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Charles Barkley

The approval meter always had two ends and no center, just the way Charles Barkley liked it. You either enjoyed Barkley's rough and tumble basketball style and his shoot-from-the-hip mouth, or you hated it. The wide-bodied forward left no room for middle ground. A perennial All-Star, All-NBA and All-Interview selection during his 16 seasons in the NBA, Barkley made a career of outmaneuvering and outsmarting bigger players, while also overpowering smaller opponents. "He's an emotional player, and that emotion is what makes him great," said Philadelphia 76ers coach, Jimmy Lynam.

After graduating high school, Barkley attended Auburn University. During his three-year career at Auburn, Charles set school records in field goal percentage and blocked shots and continues to be ranked among the Tigers' all-time leaders in rebounding and scoring. He was nicknamed "the Round Mound of Rebound" for his hefty size and for his powerful rebounding style and was selected as the Southeastern Conference Player of the Year in 1984.

Forgoing his senior season to become a pro, Barkley was chosen number five by the Philadelphia 76ers in the first round of the 1984 draft, which also included legendary players Michael Jordan, Akeem Olajuwon and John Stockton. Barkley played at a more consistent weight as a pro and made an instant impact. Starting 60 of 82 games, he averaged 14 points and 8.6 rebounds, and made the NBA All-Rookie Team. The Sixers lost to Boston in the Eastern Conference finals that season, beginning Barkley's most disappointing legacy: Never winning an NBA championship.

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Despite his weight, Charles had a 39-inch vertical leap, terrific quickness and unique physical talent. In his second season, he averaged 12.8 rebounds - the second-best in the league. His third year with the Sixers brought a rebound title and the first of eleven consecutive All-Star Game honors. By the 1987-88 season, he was a first-team all-league choice and on his way to superstardom.

Barkley spent eight impressive seasons in Philadelphia, earning seven All-NBA selections, six All-Star game berths and the 1991 All-Star MVP award. His awe-inspiring play demanded full respect and earned him a new nickname: Sir Charles. Barkley was traded to the Phoenix Suns in 1992, the same year he won a gold medal as the leading scorer for the United States' Dream Team at the Olympic Games in Barcelona.

Barkley found new life in Phoenix and won the NBA MVP award in his first season with the Suns. Although he struggled with nagging injuries over the next two seasons, Barkley maintained a high level of play. Charles was selected for his eighth consecutive NBA All-Star Game in 1994 but chose not to play due to injury. After four seasons in the Valley of the Sun, Barkley was traded to the Houston Rockets in 1996.

That year would prove to be an historic one for Barkley. In the summer, he joined his former Dream Team teammates at the Olympic Games in Atlanta, delivering another gold medal-winning performance. During the season, Charles scored his 20,000th point and grabbed his 10,000th rebound, joining the elite company of Kareem Abdul-Jabbar, Wilt Chamberlain and Karl Malone as the only players to do so. Barkley was further honored in 1996 by being named as one of the 50 Greatest Players in NBA history.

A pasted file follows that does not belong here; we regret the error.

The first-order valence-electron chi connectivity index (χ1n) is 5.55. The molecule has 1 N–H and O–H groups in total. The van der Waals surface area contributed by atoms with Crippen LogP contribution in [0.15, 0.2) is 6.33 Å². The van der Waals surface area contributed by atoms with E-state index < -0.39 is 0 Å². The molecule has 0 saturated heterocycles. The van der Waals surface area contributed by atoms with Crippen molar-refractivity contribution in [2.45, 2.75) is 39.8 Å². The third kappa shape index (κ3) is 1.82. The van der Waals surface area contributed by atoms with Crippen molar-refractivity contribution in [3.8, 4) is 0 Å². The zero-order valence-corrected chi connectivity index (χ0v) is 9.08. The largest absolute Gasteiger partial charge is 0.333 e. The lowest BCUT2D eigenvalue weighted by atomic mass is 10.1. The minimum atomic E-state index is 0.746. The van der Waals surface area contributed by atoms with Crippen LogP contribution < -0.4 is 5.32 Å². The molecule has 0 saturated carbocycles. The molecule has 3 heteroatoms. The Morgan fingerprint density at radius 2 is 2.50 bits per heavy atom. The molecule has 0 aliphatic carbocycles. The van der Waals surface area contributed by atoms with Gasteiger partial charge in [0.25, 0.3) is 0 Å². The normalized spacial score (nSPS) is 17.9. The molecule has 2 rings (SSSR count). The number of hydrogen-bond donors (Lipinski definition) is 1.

Barkley was rejuvenated when he joined the Rockets, but the chance to grab that elusive championship ring never materialized. After announcing that his fourth season in Houston would be his last in the NBA, his time on the court ended sooner than expected. In December of 1999, Charles suffered a ruptured quadriceps tendon in his left knee that would sideline him until the final game of the season in April when he came back to play one last time before the home fans in Houston.

After his official retirement, Barkley continued to earn honors. His jersey number (34) was retired in 2001 by the Sixers and by Auburn University. He was named the Sports Illustrated 2002 "Personality of the Year" and joined other renowned players in the Suns Ring of Honor when Phoenix retired his jersey number (34) in 2004.

Off the court, he has appeared in many innovative and memorable television commercials for products including T-Mobile, Nike, McDonald's, Gillette Right Guard, Charles Schwab and AT&T. Whether battling Godzilla, expounding on personal hygiene during a foxhunt or romping on a basketball court with Bugs Bunny, Charles remains a much sought-after commercial endorser. He has written two books, appeared in several motion pictures and has his own Nike shoe called "CB4." Barkley remains an integral part of the game as a critically acclaimed and popular studio commentator on TNT's Emmy Award-winning post-game show Inside the NBA. He is also a frequent color commentator and a regular contributor to CNN's TalkBack Live.

Throughout his career, Charles has always been willing to call it as he sees it, making him one of the most quotable athletes of his era and, many have suggested, a future political candidate. He's as happy talking issues as talking hoops, and for his book, Who's Afraid of a Large Black Man? he sat down for conversations across the country about the troublesome topic of race in America. The book is a candid collection of 13 interviews by Barkley with prominent Americans like Bill Clinton, Jesse Jackson, Tiger Woods, Morgan Freeman and comedian George Lopez on the oft-avoided subject of race.

Who's Afraid of a Large Black Man? I May Be Wrong but I Doubt It Sir Charles: Wit and Wisdom of Charles Barkley
Who's Afraid of
a Large Black Man?
I May Be Wrong
but I Doubt It
Sir Charles:
Wit and Wisdom
of Charles Barkley

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